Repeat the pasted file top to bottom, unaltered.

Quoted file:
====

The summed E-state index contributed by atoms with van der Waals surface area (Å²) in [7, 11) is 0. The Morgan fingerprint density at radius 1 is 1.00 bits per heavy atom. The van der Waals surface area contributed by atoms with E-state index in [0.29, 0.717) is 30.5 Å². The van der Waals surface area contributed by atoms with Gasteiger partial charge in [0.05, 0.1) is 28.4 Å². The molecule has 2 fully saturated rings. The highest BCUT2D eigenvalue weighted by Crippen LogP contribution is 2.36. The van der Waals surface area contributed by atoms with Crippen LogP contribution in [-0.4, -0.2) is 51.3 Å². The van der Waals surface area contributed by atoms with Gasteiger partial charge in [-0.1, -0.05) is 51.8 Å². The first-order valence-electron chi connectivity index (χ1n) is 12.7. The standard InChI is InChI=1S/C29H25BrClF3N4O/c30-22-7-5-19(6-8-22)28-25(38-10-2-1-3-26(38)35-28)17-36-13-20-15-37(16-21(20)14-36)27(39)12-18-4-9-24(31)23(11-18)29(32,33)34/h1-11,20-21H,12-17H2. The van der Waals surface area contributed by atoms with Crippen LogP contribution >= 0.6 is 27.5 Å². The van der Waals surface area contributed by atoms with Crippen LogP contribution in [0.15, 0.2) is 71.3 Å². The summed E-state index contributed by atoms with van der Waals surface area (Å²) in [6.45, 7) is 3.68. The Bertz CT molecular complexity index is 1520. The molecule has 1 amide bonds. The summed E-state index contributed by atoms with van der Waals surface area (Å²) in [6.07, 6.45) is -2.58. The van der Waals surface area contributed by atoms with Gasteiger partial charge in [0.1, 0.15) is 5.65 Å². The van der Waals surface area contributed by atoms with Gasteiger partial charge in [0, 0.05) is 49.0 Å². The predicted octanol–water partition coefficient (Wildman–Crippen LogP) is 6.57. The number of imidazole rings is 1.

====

The summed E-state index contributed by atoms with van der Waals surface area (Å²) in [7, 11) is 0. The Morgan fingerprint density at radius 1 is 1.00 bits per heavy atom. The van der Waals surface area contributed by atoms with E-state index in [0.29, 0.717) is 30.5 Å². The van der Waals surface area contributed by atoms with Gasteiger partial charge in [0.05, 0.1) is 28.4 Å². The molecule has 2 fully saturated rings. The highest BCUT2D eigenvalue weighted by Crippen LogP contribution is 2.36. The van der Waals surface area contributed by atoms with Crippen LogP contribution in [-0.4, -0.2) is 51.3 Å². The van der Waals surface area contributed by atoms with Gasteiger partial charge in [-0.1, -0.05) is 51.8 Å². The first-order valence-electron chi connectivity index (χ1n) is 12.7. The standard InChI is InChI=1S/C29H25BrClF3N4O/c30-22-7-5-19(6-8-22)28-25(38-10-2-1-3-26(38)35-28)17-36-13-20-15-37(16-21(20)14-36)27(39)12-18-4-9-24(31)23(11-18)29(32,33)34/h1-11,20-21H,12-17H2. The van der Waals surface area contributed by atoms with Crippen LogP contribution >= 0.6 is 27.5 Å². The van der Waals surface area contributed by atoms with Crippen LogP contribution in [0.15, 0.2) is 71.3 Å². The summed E-state index contributed by atoms with van der Waals surface area (Å²) in [6.45, 7) is 3.68. The Bertz CT molecular complexity index is 1520. The molecule has 1 amide bonds. The summed E-state index contributed by atoms with van der Waals surface area (Å²) in [6.07, 6.45) is -2.58. The van der Waals surface area contributed by atoms with Gasteiger partial charge in [0.1, 0.15) is 5.65 Å². The van der Waals surface area contributed by atoms with Gasteiger partial charge in [0, 0.05) is 49.0 Å². The predicted octanol–water partition coefficient (Wildman–Crippen LogP) is 6.57. The number of imidazole rings is 1.